Senator presses Anthem on decision to clamp down on ER reimbursements

December 27, 2017

U.S. Sen. Claire McCaskill is asking Indianapolis-based health insurer Anthem Inc. to provide internal documents related to its recent decision to clamp down on emergency room visits.

In a Dec. 20 letter to Anthem, the Missouri Democrat said she is concerned the insurer is requiring its members “to act as medical professionals when they are experiencing urgent medical events.”

Anthem this year began denying claims in some states for hundreds of non-emergency diagnosis codes, such as bruises, rashes, minor burns, swimmer’s ear and athlete’s foot. The company has said it is frustrated that people continue to show up in the ER with problems that aren’t life-threatening.

The insurer is warning members that if they continue to show up in the ER with non-urgent matters, they will be responsible for the cost, which could easily run into the thousands of dollars.

IBJ first reported in August on Anthem’s new policy, which will go into effect in Indiana in January. Anthem previously rolled out the new policy in several other states, including Kentucky, Missouri and Georgia. Anthem said the policy is already decreasing unnecessary ER visits in Kentucky.

But some members have said Anthem has denied claims for ER visits for serious medical issues, such as ruptured ovarian cysts, car crash injuries and several antibiotic reactions. Those denials mean that members and hospitals can be on the hook for thousands of dollars if the denials aren't overturned on appeal.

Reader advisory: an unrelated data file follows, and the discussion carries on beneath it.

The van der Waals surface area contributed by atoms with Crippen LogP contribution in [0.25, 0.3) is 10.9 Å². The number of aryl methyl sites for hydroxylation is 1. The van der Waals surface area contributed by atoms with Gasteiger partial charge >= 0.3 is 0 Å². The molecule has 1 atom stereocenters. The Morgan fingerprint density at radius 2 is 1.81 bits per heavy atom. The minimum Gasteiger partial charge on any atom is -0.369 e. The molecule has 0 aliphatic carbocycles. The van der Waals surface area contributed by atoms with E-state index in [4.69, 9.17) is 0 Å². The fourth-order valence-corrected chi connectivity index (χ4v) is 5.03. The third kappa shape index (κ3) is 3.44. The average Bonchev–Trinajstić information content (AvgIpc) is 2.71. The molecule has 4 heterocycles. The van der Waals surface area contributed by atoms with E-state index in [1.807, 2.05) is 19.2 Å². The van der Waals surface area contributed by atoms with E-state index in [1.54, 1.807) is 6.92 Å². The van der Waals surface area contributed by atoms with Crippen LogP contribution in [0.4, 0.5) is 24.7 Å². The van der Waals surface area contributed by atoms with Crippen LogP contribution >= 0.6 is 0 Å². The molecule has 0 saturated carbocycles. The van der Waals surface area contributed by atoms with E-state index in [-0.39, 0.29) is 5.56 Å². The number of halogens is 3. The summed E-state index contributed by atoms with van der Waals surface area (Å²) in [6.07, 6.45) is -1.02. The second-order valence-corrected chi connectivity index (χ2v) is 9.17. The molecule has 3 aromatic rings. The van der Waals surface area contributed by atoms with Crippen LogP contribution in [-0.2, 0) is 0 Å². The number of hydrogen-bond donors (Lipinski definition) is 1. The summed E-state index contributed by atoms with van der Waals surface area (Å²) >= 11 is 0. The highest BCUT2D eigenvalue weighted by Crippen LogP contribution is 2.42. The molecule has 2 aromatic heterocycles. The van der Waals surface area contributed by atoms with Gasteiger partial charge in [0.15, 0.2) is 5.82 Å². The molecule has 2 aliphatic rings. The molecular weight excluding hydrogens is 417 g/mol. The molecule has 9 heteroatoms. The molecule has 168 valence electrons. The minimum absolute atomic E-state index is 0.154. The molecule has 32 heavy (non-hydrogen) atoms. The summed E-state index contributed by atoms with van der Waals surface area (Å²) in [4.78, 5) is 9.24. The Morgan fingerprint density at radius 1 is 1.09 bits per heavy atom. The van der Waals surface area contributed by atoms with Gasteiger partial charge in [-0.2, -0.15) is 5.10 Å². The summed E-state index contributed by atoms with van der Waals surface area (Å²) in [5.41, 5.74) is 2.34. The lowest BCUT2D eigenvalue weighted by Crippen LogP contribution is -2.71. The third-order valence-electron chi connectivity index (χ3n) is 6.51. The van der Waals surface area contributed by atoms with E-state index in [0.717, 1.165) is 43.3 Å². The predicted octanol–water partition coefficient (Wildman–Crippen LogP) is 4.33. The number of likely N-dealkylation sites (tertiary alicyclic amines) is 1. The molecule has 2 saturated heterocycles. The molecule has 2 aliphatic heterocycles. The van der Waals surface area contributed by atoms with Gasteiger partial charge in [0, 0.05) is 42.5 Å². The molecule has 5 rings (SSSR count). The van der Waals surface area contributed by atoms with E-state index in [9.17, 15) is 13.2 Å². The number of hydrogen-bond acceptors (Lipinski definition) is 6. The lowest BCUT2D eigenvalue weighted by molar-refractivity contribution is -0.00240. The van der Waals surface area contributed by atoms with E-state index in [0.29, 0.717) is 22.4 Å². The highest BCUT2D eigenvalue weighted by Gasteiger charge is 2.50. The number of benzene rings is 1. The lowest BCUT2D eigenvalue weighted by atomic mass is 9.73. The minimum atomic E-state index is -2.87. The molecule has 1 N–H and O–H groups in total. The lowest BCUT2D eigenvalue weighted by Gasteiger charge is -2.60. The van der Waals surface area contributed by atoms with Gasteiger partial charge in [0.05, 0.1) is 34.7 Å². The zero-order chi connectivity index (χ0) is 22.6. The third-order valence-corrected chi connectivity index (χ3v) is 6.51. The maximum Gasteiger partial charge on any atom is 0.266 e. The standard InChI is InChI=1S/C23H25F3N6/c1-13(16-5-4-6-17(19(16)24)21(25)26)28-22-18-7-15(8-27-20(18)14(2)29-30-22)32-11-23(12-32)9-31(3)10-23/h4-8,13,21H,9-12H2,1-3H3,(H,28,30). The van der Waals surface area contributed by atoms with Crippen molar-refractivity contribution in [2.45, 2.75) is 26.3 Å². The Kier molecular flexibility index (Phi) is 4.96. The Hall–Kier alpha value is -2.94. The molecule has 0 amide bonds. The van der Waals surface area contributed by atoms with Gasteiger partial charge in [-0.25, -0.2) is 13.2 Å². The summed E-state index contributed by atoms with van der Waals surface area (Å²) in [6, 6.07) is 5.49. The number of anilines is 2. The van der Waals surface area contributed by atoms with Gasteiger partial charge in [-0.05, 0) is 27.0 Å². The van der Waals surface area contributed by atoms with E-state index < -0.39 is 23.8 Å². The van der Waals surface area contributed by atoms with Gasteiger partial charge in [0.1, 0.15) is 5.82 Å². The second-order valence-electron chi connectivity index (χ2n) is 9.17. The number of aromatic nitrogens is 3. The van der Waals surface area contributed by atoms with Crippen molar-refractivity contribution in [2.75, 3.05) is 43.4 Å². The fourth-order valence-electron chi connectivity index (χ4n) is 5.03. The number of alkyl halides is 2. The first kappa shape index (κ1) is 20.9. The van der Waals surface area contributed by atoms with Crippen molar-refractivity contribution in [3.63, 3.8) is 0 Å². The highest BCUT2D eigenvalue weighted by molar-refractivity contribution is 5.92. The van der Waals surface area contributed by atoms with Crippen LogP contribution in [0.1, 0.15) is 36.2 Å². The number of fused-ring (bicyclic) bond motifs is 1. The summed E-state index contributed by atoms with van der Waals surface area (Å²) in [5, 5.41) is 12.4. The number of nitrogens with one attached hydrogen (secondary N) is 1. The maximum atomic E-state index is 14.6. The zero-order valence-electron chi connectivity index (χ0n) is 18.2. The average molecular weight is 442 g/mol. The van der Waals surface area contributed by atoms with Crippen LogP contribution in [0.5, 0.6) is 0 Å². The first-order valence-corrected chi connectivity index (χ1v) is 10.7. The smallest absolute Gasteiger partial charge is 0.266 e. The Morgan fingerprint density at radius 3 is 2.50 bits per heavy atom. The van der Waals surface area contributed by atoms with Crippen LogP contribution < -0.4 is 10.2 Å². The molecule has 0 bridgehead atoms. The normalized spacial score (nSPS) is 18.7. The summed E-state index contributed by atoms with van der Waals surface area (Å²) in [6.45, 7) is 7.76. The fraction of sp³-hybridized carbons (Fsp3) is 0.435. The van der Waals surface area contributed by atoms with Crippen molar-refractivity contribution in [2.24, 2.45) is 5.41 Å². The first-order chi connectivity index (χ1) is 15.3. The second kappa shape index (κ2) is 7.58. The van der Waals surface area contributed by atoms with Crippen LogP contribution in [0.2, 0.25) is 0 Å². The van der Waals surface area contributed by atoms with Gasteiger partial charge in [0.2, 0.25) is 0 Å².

“Patients are not physicians,” McCaskill wrote. She pointed out that Anthem "has a strong presence in Missouri" and the company's decision will affect the health-care costs for thousands of Missouri residents.

She wants Anthem to give her all internal emails, documents and presentations relating to its new policy, along with any complaints from patients or members and any communications from hospitals.

She also wants all documents that spell out potential cost savings expected because of the policy, and a narrative description of reimbursement process, including identification of questionable costs and dispute resolutions.

“Lawmakers have recognized it is unreasonable and unfair to expect patients to have the same knowledge as doctors and be able to distinguish between the chest pain caused by indigestion and chest pain caused by a heart attack,” McCaskill wrote.

She is asking Anthem to provide the information by Jan. 19. Anthem did not have an immediate response to McCaskill’s letter.





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